Thursday, December 12, 2013


The revolution of new media and its interruption in information and knowledge management forced libraries to move one step beyond that and accept other media apart from print: audio recordings, video tapes, DVDs etc. until we arrived to THE major revolution with the internet and online resources.

Nowadays a significant amount of information is stored not only in articles or books, but blogposts, or even tweets that can change the meaning of whatever that matters in the world at that moment. In the past, knowledge was stored in voluminous Encyclopaedias, books, newspapers, magazines etc. Now, you only need a quick tweet, or a blog post, or even better a video in YouTube.

How do we offer this information to our users? Can they retrieve it through our Social Media Discovery tool? Could your users find Barak Obama’s tweets in your catalog? Or Barak Obama’s website, or videos as a part of a search? Do you think this would be useful for them?

Well, we think that “Yes! It really would be”. We also believe that this is the natural evolution of library services. Our users as well as our community researchers are using social media more and more to communicate and spread information abroad, and libraries, as information providers need to be capable of offering this content to everyone who trusts them by using their catalogs.
Wouldn’t it be great if all the content that our community members produce via social media were part of your primo results page? Imagine that blogposts, tweets, YouTube videos and so much more could be part of your catalog as additional records, just as printed material or online resources are.

You can do all this now with Social Media Discovery 

We’ve developed this powerful tool with your users and your library in mind. We wanted to improve library services, to help libraries and librarians move forward at the same pace that information and technology moves. With Social Media Discovery you can easily integrate all the content that you think is of your institution’s interest to your discovery tool results page, so your users will retrieve it as another record, or entry of your resources.

It’s easy to integrate, easy to use, and a key feature that will differentiate your catalog from others.

Where can I get it?
  1. Sign up for your annual subscription with Greendata:
  2. Download and install the SMD extension from the Google Chrome Web Store or the Add-ons Firefox page, whichever you prefer.
  3. Configure

How does it work?

1.  Visit a website which you think is relevant for your institution's users, for instance Barak Obama’s twitter page.

2.   Click the Social Media Discovery icon next to the navigation bar. Check and change the fields according to your criteria and click Save Record.

3.  That's it! The record is saved in the Social Media Discovery service. You can publish, unpublish, edit and delete the saved records from the Records page. 

4. Now, you only have to wait till the indexing is finished to find it in your results page:

Wednesday, December 11, 2013


Interview with Lidia Bartolome, librarian at  Lloret de Mar Library

The Lloret de Mar Library has experience in managing virtual reading clubs as they manage a Facebook group, Bibliolloret, which works pretty well and aims to be a relaxed group of comments. ReadGroups has helped them to manage these clubs more efficiently and to reach more users.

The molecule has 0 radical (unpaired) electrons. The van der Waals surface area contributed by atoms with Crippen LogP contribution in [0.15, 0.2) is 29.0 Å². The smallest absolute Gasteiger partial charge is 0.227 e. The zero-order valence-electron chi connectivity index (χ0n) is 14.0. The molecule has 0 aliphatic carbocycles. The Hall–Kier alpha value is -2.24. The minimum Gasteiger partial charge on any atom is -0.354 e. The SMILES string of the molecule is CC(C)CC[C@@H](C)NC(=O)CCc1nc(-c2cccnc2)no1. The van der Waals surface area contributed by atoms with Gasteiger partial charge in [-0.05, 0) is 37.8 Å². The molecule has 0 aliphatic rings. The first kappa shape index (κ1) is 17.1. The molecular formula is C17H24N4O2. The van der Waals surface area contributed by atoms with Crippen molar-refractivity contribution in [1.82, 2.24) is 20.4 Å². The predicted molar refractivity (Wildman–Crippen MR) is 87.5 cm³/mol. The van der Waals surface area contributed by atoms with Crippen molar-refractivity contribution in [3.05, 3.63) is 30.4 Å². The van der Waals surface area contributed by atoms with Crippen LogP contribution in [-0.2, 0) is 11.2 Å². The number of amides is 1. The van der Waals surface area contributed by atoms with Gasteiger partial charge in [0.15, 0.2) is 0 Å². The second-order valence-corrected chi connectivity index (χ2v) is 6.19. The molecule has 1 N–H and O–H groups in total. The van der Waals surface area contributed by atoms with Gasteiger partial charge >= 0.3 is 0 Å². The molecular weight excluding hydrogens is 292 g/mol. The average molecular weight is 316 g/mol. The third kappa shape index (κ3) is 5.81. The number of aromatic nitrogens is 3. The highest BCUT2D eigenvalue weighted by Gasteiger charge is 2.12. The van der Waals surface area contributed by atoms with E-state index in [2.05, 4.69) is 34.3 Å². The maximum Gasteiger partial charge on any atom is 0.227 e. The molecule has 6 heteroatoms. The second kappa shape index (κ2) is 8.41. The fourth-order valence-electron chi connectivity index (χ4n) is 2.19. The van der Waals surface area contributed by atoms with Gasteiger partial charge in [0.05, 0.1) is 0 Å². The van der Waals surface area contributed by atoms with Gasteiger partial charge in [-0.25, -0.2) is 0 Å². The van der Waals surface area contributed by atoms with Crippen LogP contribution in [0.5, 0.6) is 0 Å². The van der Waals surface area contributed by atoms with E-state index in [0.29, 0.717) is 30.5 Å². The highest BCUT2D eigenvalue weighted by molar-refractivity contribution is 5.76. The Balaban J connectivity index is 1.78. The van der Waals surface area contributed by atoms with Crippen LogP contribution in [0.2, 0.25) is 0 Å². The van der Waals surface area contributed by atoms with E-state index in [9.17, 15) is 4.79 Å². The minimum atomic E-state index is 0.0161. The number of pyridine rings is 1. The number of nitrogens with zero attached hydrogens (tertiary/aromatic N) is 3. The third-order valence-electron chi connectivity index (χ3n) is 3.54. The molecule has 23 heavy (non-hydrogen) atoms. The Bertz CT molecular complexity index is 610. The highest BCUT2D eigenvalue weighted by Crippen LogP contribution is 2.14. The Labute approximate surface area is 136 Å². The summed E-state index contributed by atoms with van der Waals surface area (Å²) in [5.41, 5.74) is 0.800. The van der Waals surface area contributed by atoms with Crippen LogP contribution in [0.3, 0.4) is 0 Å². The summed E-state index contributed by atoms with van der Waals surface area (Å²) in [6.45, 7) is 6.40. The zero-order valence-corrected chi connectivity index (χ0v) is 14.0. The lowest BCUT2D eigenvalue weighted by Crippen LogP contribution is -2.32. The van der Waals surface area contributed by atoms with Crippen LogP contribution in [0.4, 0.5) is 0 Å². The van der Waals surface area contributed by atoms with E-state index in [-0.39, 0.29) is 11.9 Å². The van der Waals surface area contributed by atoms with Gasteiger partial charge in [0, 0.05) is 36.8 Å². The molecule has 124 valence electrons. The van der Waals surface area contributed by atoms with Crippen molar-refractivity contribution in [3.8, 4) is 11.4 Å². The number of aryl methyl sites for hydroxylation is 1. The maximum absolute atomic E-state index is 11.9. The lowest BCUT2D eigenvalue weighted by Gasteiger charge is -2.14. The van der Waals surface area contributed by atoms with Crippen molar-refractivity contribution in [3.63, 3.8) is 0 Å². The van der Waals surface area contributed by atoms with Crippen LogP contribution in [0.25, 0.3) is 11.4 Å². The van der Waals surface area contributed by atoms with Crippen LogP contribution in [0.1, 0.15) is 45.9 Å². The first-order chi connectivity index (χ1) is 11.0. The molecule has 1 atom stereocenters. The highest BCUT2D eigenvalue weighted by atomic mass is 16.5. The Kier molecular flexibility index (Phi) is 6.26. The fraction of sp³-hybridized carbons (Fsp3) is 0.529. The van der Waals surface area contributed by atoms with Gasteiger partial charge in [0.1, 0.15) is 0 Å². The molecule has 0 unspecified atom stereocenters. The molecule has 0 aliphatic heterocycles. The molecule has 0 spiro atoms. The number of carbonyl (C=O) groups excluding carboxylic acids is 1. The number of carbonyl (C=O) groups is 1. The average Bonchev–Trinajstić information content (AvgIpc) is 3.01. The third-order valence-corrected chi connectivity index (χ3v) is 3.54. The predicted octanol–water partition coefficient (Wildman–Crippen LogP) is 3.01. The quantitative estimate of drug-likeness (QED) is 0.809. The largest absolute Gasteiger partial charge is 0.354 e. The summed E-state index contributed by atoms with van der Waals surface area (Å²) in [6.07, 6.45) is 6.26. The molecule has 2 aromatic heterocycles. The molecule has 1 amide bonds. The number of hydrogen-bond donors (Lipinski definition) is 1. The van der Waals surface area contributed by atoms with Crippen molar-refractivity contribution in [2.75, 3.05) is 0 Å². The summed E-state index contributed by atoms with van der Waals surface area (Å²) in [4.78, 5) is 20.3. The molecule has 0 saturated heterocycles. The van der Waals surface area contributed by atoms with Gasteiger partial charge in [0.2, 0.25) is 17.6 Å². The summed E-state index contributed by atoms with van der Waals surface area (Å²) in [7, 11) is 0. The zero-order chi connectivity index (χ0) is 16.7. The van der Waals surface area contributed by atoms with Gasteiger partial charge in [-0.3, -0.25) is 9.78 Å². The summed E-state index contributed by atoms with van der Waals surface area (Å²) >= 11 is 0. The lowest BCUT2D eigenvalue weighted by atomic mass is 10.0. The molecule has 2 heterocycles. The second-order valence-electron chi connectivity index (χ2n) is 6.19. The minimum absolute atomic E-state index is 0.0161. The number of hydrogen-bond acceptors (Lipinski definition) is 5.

They organized their first virtual reading club from their Facebook group, which consisted of a one-hour monthly meeting to discuss scheduled readings in advance.

One of the advantages of virtual reading clubs such as ReadGroups, is that they offer the opportunity to prepare comments before you share them, of course a great benefit for the more shy users. However, the biggest benefit would definitely be the possibility to participate at any time within the period the reading is open.
Lloret de Mar Library team

"When we had the opportunity to use ReadGroupssome of the regular users continued following us. The experience has beevery positiveHaving an organized platform to navigate is a great advantage in comparison with the chaos of organizing a virtual meeting in a Facebook group. It has also allowed us to monitor the comments and to give the participants a more freedom to participate whenever they want. " Says Lidia, Librarian at Lloret de Mar Library.

"In additionReadGroups has allowed us to reach people who were not involved in our previous reading club. People who do not usually move in social networks, Catalan students, etc, she adds". When asked what the main difficulties she faces when managing reading groupsLidia tells us that developing quality programming is not always easy because, they are often catregorized by people and their interests. This then makes offlinereading discussions very difficult to moderate.

She also adds that it is common to find different kinds of people in the same group, for example,very shy people who don't like to speak in public and extroverts who overwhelm and monopolize the sessionsThese differences make it very difficult to go in depth with the reading and comments.

Even though Lloret de Mar Library is focused on new technologies, Lidia stresses that reading meetings and virtual reading clubs are two different concepts aimed at different user profiles. Reading meetings are, to some extent, a socializing tools for people who have free time. For some users, the fact of meeting once a month with a group of people is more important than the activity itself.

Virtual reading clubs, however, attract readers with little time or incompatible work schedules to the library’s activities.